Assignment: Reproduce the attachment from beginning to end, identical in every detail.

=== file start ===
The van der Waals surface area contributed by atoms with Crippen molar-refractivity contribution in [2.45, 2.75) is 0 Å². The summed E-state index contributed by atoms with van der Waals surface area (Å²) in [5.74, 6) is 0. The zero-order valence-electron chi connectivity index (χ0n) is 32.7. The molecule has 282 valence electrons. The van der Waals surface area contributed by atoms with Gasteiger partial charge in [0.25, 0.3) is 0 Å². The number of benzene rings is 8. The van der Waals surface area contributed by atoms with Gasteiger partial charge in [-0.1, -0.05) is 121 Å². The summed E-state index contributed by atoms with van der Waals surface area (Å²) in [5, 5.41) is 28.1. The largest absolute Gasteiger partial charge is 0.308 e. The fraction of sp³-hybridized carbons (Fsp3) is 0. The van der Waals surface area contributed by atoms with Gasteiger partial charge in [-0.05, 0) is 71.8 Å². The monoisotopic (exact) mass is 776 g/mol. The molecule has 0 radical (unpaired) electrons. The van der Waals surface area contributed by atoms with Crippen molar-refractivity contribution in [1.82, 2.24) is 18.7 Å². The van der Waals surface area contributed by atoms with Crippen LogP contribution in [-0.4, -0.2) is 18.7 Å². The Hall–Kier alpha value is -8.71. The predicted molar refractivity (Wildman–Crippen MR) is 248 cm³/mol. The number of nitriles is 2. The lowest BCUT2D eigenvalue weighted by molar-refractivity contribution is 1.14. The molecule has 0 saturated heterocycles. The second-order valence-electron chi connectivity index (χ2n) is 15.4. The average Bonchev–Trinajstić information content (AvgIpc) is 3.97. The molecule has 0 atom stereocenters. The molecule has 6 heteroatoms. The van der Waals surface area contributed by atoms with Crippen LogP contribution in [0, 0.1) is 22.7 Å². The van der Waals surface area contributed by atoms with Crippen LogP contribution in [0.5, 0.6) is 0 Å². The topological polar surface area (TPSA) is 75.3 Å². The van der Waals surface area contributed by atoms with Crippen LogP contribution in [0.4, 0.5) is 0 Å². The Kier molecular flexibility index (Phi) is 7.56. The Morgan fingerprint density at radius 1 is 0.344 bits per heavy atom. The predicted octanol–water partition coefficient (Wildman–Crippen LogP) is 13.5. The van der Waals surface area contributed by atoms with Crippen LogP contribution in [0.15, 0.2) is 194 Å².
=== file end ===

The van der Waals surface area contributed by atoms with Crippen molar-refractivity contribution in [2.45, 2.75) is 0 Å². The summed E-state index contributed by atoms with van der Waals surface area (Å²) in [5.74, 6) is 0. The zero-order valence-electron chi connectivity index (χ0n) is 32.7. The molecule has 282 valence electrons. The van der Waals surface area contributed by atoms with Gasteiger partial charge in [0.25, 0.3) is 0 Å². The number of benzene rings is 8. The van der Waals surface area contributed by atoms with Gasteiger partial charge in [-0.1, -0.05) is 121 Å². The summed E-state index contributed by atoms with van der Waals surface area (Å²) in [5, 5.41) is 28.1. The largest absolute Gasteiger partial charge is 0.308 e. The fraction of sp³-hybridized carbons (Fsp3) is 0. The van der Waals surface area contributed by atoms with Gasteiger partial charge in [-0.05, 0) is 71.8 Å². The monoisotopic (exact) mass is 776 g/mol. The molecule has 0 radical (unpaired) electrons. The van der Waals surface area contributed by atoms with Crippen molar-refractivity contribution in [1.82, 2.24) is 18.7 Å². The van der Waals surface area contributed by atoms with Crippen LogP contribution in [-0.4, -0.2) is 18.7 Å². The Hall–Kier alpha value is -8.71. The predicted molar refractivity (Wildman–Crippen MR) is 248 cm³/mol. The number of nitriles is 2. The lowest BCUT2D eigenvalue weighted by molar-refractivity contribution is 1.14. The molecule has 0 saturated heterocycles. The second-order valence-electron chi connectivity index (χ2n) is 15.4. The average Bonchev–Trinajstić information content (AvgIpc) is 3.97. The molecule has 0 atom stereocenters. The molecule has 6 heteroatoms. The van der Waals surface area contributed by atoms with Crippen LogP contribution in [0, 0.1) is 22.7 Å². The van der Waals surface area contributed by atoms with Crippen LogP contribution in [0.5, 0.6) is 0 Å². The topological polar surface area (TPSA) is 75.3 Å². The van der Waals surface area contributed by atoms with Crippen LogP contribution in [0.4, 0.5) is 0 Å². The Kier molecular flexibility index (Phi) is 7.56. The Morgan fingerprint density at radius 1 is 0.344 bits per heavy atom. The predicted octanol–water partition coefficient (Wildman–Crippen LogP) is 13.5. The van der Waals surface area contributed by atoms with Crippen LogP contribution in [0.15, 0.2) is 194 Å².